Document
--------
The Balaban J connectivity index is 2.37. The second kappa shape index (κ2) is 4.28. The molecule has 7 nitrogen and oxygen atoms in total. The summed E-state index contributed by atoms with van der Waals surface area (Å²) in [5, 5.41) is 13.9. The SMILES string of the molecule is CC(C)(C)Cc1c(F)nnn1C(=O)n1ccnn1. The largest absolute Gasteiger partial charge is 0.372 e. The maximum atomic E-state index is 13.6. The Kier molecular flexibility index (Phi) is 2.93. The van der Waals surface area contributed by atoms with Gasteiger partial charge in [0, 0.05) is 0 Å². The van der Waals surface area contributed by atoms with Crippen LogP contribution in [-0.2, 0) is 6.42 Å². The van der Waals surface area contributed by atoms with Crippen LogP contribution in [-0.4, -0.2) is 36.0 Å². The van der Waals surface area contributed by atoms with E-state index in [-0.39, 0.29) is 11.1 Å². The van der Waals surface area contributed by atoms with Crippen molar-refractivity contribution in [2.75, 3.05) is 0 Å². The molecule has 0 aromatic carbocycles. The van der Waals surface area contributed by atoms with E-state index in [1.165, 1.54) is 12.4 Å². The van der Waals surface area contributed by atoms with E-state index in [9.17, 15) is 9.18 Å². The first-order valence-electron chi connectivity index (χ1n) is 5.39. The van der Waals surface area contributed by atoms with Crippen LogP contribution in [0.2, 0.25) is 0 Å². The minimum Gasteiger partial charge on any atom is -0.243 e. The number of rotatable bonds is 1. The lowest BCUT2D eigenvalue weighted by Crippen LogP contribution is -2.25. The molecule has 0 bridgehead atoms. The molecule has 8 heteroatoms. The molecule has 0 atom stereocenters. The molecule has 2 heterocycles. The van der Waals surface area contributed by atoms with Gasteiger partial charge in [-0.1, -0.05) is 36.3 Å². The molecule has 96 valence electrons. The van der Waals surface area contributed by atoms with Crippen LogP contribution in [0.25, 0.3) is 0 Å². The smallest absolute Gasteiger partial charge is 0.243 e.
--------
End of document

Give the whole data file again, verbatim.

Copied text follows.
The Balaban J connectivity index is 2.37. The second kappa shape index (κ2) is 4.28. The molecule has 7 nitrogen and oxygen atoms in total. The summed E-state index contributed by atoms with van der Waals surface area (Å²) in [5, 5.41) is 13.9. The SMILES string of the molecule is CC(C)(C)Cc1c(F)nnn1C(=O)n1ccnn1. The largest absolute Gasteiger partial charge is 0.372 e. The maximum atomic E-state index is 13.6. The Kier molecular flexibility index (Phi) is 2.93. The van der Waals surface area contributed by atoms with Gasteiger partial charge in [0, 0.05) is 0 Å². The van der Waals surface area contributed by atoms with Crippen LogP contribution in [-0.2, 0) is 6.42 Å². The van der Waals surface area contributed by atoms with Crippen LogP contribution in [-0.4, -0.2) is 36.0 Å². The van der Waals surface area contributed by atoms with E-state index in [-0.39, 0.29) is 11.1 Å². The van der Waals surface area contributed by atoms with Crippen molar-refractivity contribution in [2.75, 3.05) is 0 Å². The molecule has 0 aromatic carbocycles. The van der Waals surface area contributed by atoms with E-state index in [1.165, 1.54) is 12.4 Å². The van der Waals surface area contributed by atoms with E-state index in [9.17, 15) is 9.18 Å². The first-order valence-electron chi connectivity index (χ1n) is 5.39. The van der Waals surface area contributed by atoms with Crippen LogP contribution in [0.2, 0.25) is 0 Å². The minimum Gasteiger partial charge on any atom is -0.243 e. The number of rotatable bonds is 1. The lowest BCUT2D eigenvalue weighted by Crippen LogP contribution is -2.25. The molecule has 0 bridgehead atoms. The molecule has 8 heteroatoms. The molecule has 0 atom stereocenters. The molecule has 2 heterocycles. The van der Waals surface area contributed by atoms with Gasteiger partial charge in [-0.1, -0.05) is 36.3 Å². The molecule has 96 valence electrons. The van der Waals surface area contributed by atoms with Crippen LogP contribution in [0.25, 0.3) is 0 Å². The smallest absolute Gasteiger partial charge is 0.243 e.